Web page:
During the study, researchers found that incoming asteroids may be very harder to break, and they made this conclusion by using a new computer modelling method to simulate asteroid collisions.
"We used to believe that the larger the object, the more easily it would break, because bigger objects are more likely to have flaws", El Mir said.
For example, the first asteroid collision models failed to accurately account for the slow speeds at which cracks in asteroids develop.
But in reality, exploding a city-size asteroid may require more power than once thought, according to a new study. They wanted to understand more about how asteroids form in order to help with potential asteroid mining efforts and also, in true disaster movie style, to "aid in the creation of asteroid impact and deflection strategies".More news: Man Killed By Lion He Kept At Home
"It may sound like science fiction but a great deal of research considers asteroid collisions", lead author Charles El Mir, a recent doctoral graduate at Johns Hopkins University, said in a university statement. For their hypothetical, they imagined an asteroid approximately a kilometer in diameter (0.62 miles) hitting a 25-kilometer diameter (15.5 miles) target asteroid directly, at an impact velocity of 5 kilometers per second (11,184 MPH).
The study says fragments of the blasted space rock would be likely to reform with the asteroid because of gravity.
However, with the new, more detailed computer model, the team found that the huge asteroid would retain significant strength.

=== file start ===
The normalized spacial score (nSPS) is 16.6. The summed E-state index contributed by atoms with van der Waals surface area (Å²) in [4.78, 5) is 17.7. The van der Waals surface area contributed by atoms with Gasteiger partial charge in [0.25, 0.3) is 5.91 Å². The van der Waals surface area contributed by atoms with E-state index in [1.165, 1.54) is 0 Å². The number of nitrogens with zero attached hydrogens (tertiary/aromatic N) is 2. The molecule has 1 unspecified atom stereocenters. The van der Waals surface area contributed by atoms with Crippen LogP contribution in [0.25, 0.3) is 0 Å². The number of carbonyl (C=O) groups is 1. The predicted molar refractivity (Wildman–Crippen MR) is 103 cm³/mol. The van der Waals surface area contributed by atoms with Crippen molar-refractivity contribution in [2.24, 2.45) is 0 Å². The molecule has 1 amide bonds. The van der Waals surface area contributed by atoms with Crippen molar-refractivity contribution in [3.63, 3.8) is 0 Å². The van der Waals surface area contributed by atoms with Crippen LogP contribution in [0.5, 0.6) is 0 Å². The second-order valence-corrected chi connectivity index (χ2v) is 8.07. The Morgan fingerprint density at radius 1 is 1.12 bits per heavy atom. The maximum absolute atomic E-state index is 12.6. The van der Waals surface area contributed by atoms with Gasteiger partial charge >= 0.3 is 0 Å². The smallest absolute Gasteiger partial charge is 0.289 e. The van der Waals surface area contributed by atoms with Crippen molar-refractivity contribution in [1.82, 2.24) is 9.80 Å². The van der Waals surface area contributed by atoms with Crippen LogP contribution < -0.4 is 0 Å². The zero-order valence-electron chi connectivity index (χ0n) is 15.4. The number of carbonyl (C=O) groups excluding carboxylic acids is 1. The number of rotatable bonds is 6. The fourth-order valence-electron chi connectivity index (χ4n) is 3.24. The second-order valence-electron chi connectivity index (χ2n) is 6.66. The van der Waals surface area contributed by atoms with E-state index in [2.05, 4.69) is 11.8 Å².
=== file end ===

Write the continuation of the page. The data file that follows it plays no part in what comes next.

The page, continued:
The simulation was separated into two phases: a short-timescale fragmentation phase and a long-timescale gravitational reaccumulation phase.More news: Putin suspends INF arms treaty with US
The model showed that immediately after an asteroid is hit, millions of cracks formed and rippled throughout the asteroid, parts of the asteroid flowed like sand, and a crater was created. When this was taken into account, the new model showed that the asteroid would be more impervious to cracking than the previous model indicated and that it would continue to hold together even when bombarded with considerable force.
The new study report contradicted with the findings of a study conducted in 2000 which suggested that an asteroid apparently one kilometre in diameter could be completely shattered using manmade impacts. During the second phase, the asteroid showed a significantly damaged core that exerted a strong gravitational pull on the fragments.
"We are impacted fairly often by small asteroids, such as in the Chelyabinsk event a few years ago", said K.T. Ramesh, director of the Hopkins Extreme Materials Institute.
El Mir added that it's just a matter of time before research on asteroids become more useful than just being tackled in academic books.More news: Michael Jackson 'Married' 10-Year-Old Boy, Claims New Documentary